Being the best is a marketing paradox. Why bother with claiming your product is the greatest when you can create a much more unique position?
As some SUV brands have realised of late (looking at you SsangYong and Mahindra) it’s hard to prove a product is the best. Unless a product or service has a monopoly, which is highly unlikely, a lot of time and money needs to be invested to compare competitors and confidently say what you offer is objectively optimal. And one brand that understands this is Carlsberg.
It’s released its first local campaign, via TBWA, drawing inspiration from its international ‘Probably…’ taglines that toy with claims of being the best.
The ads in Auckland have caused consumers to quietly chuckle to themselves when driving to work or walking down a main street. A billboard in front of some bushes says: ‘Probably in front of some greenery’ and conveniently, Probably the best beer in the world’.
And a billboard at the lights says: ‘Probably the green light you are waiting for’ with ‘Probably the best beer in the world’ tucked underneath a thirst quenching bottle of Carlsberg. The humour relies on the placement of each ad, with some simpler billboards saying they are ‘Probably a billboard on Albert Street’ or ‘Broadway’ at busy spots on each street.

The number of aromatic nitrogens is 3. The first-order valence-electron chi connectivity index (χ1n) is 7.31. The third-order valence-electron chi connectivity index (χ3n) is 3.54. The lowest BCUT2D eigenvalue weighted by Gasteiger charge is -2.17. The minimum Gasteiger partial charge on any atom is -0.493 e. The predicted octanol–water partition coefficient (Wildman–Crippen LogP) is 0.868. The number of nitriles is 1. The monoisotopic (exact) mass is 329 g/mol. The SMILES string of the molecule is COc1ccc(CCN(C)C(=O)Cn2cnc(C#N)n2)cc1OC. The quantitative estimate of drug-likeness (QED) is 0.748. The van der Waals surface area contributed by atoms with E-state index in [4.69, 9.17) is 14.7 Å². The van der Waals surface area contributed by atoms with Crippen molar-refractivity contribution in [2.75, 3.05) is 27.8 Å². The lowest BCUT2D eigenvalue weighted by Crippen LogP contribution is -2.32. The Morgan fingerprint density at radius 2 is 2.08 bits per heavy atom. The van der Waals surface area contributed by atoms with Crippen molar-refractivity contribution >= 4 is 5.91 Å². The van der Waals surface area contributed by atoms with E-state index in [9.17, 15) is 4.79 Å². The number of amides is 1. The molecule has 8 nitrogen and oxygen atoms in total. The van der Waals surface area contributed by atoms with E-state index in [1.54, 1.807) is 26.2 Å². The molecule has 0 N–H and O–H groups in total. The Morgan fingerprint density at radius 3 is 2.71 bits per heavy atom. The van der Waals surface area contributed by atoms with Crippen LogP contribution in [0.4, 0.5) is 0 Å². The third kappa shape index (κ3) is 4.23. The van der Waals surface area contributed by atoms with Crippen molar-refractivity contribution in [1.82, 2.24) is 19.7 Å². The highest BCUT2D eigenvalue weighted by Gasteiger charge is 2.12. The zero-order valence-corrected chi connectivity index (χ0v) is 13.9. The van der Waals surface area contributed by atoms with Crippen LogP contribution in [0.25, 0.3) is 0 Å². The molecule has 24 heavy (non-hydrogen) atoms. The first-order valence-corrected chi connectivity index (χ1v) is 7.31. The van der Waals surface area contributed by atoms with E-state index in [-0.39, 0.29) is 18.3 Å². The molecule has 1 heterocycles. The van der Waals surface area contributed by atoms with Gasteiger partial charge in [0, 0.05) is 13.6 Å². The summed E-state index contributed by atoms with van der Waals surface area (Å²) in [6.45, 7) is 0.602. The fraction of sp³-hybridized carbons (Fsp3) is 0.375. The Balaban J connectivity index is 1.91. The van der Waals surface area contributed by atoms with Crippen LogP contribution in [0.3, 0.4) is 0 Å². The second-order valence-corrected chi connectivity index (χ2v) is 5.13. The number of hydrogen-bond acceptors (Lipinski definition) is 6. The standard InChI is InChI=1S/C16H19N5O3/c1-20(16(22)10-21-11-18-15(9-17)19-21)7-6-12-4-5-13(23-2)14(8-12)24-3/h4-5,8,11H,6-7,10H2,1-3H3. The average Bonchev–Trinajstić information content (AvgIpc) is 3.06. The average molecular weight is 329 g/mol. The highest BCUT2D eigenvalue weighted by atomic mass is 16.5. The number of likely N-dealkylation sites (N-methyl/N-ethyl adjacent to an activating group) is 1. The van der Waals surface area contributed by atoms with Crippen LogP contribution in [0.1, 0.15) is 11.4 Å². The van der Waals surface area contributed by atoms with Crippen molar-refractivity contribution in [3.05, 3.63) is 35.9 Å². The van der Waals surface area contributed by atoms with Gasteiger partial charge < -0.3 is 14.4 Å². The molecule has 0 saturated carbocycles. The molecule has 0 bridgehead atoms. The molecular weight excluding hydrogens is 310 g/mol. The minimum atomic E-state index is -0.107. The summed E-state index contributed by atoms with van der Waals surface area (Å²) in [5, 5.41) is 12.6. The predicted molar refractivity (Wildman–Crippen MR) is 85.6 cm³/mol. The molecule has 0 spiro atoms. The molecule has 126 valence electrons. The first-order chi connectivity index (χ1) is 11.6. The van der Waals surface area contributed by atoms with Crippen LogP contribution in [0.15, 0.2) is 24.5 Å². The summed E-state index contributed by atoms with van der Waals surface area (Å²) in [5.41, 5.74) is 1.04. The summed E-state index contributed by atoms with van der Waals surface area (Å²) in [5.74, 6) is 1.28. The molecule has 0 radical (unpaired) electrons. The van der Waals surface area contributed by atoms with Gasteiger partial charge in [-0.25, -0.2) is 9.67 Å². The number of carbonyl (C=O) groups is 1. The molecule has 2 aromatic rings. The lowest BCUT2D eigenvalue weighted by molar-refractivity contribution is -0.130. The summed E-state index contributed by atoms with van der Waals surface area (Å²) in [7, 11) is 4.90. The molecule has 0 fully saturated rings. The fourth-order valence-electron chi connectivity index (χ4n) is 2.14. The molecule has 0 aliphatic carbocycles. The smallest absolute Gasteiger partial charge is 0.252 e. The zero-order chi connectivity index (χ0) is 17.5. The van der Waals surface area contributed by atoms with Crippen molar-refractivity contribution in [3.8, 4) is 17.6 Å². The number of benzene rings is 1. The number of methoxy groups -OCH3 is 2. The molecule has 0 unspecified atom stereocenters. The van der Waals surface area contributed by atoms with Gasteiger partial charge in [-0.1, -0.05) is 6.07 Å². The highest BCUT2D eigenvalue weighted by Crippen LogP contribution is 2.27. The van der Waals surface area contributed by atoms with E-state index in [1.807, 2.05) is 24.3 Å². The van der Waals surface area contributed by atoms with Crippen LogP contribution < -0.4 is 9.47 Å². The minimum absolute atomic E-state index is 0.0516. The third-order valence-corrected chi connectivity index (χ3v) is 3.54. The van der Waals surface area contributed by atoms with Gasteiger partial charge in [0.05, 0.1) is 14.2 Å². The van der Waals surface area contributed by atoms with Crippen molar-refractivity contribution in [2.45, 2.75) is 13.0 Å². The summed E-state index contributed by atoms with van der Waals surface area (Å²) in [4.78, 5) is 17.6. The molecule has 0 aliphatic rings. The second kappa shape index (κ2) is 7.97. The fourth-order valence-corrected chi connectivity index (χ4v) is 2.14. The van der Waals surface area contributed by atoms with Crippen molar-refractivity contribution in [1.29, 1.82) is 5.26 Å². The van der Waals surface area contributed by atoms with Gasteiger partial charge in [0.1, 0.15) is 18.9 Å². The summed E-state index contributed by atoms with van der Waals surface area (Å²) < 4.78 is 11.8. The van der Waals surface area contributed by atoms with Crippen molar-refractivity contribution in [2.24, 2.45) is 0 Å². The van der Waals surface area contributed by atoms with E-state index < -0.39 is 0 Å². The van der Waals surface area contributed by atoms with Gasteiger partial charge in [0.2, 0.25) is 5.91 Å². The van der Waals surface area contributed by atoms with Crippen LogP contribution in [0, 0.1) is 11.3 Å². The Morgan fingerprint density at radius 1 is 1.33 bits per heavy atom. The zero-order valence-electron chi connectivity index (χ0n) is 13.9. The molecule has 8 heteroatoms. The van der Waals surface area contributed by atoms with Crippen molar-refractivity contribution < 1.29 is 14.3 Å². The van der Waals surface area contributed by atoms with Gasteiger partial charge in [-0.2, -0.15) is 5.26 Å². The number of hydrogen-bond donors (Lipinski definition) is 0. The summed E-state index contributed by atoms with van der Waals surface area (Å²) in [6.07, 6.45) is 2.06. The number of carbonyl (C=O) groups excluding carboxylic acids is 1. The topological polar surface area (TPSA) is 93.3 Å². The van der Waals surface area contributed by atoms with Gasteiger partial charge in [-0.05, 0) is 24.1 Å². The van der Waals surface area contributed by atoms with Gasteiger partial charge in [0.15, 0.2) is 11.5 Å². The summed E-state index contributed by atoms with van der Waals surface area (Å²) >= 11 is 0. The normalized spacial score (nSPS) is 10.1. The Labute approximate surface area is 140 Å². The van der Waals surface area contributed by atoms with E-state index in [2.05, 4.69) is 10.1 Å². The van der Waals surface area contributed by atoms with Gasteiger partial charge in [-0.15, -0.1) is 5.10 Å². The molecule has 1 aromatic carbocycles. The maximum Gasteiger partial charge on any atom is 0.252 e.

Meanwhile, a series of 30-second radio adverts rely on a broad thinking chap who can apply eight degrees of separation to show how ‘Probably the best beer in the world’ is related to almost anything. A fancy tart? It’s probably a lemon meringue pie, which relates to acidity and therefore the pH scale created by Carlsberg in 1909. Easy.
Another takes grapes on a ‘probably’ world wind trip from France through to Copenhagen, the city of Carlsberg. And, in time for Christmas, a recent radio advert relates December to being a month, and there is 12 months in the year, being probably the average number of eggs in a carton, which have shells, and thus belong on a beach, by the sea, which starts with ‘C’ for Carlsberg. Did you follow that?
The tenuous tongue-in-check links show that creativity really does embrace constraints. The billboard and radio adverts are being rolled out in New Zealand alongside internationally created digital pre-roll.
By working around every beer’s wish to be the best, Carlsberg gets the best of both worlds, being able to have ‘best’ written on their billboards as well as building a unique brand voice with beer-drinkers world over.